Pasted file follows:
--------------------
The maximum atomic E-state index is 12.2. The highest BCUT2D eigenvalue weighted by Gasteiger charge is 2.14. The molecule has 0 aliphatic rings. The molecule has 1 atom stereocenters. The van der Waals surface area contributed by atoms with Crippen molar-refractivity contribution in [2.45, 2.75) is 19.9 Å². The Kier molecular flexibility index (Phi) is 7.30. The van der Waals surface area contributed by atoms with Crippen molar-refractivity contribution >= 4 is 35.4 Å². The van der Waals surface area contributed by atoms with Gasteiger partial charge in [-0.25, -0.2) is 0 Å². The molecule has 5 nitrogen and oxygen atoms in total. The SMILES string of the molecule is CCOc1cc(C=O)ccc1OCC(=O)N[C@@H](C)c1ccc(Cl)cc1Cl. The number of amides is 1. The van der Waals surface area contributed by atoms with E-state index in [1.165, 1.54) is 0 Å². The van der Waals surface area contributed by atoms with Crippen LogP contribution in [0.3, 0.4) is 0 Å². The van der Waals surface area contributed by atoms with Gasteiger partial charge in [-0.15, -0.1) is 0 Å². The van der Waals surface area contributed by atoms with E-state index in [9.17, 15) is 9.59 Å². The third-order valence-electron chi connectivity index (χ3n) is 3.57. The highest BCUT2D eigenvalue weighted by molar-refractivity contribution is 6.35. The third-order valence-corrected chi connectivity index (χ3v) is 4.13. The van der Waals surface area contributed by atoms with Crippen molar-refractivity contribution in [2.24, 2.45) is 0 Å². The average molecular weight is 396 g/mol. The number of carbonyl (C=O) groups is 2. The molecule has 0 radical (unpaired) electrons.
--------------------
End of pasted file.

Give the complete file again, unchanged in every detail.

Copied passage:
The maximum atomic E-state index is 12.2. The highest BCUT2D eigenvalue weighted by Gasteiger charge is 2.14. The molecule has 0 aliphatic rings. The molecule has 1 atom stereocenters. The van der Waals surface area contributed by atoms with Crippen molar-refractivity contribution in [2.45, 2.75) is 19.9 Å². The Kier molecular flexibility index (Phi) is 7.30. The van der Waals surface area contributed by atoms with Crippen molar-refractivity contribution >= 4 is 35.4 Å². The van der Waals surface area contributed by atoms with Gasteiger partial charge in [-0.25, -0.2) is 0 Å². The molecule has 5 nitrogen and oxygen atoms in total. The SMILES string of the molecule is CCOc1cc(C=O)ccc1OCC(=O)N[C@@H](C)c1ccc(Cl)cc1Cl. The number of amides is 1. The van der Waals surface area contributed by atoms with E-state index in [1.165, 1.54) is 0 Å². The van der Waals surface area contributed by atoms with Crippen LogP contribution in [0.3, 0.4) is 0 Å². The van der Waals surface area contributed by atoms with Gasteiger partial charge in [-0.15, -0.1) is 0 Å². The van der Waals surface area contributed by atoms with E-state index in [9.17, 15) is 9.59 Å². The third-order valence-electron chi connectivity index (χ3n) is 3.57. The highest BCUT2D eigenvalue weighted by molar-refractivity contribution is 6.35. The third-order valence-corrected chi connectivity index (χ3v) is 4.13. The van der Waals surface area contributed by atoms with Crippen molar-refractivity contribution in [2.24, 2.45) is 0 Å². The average molecular weight is 396 g/mol. The number of carbonyl (C=O) groups is 2. The molecule has 0 radical (unpaired) electrons.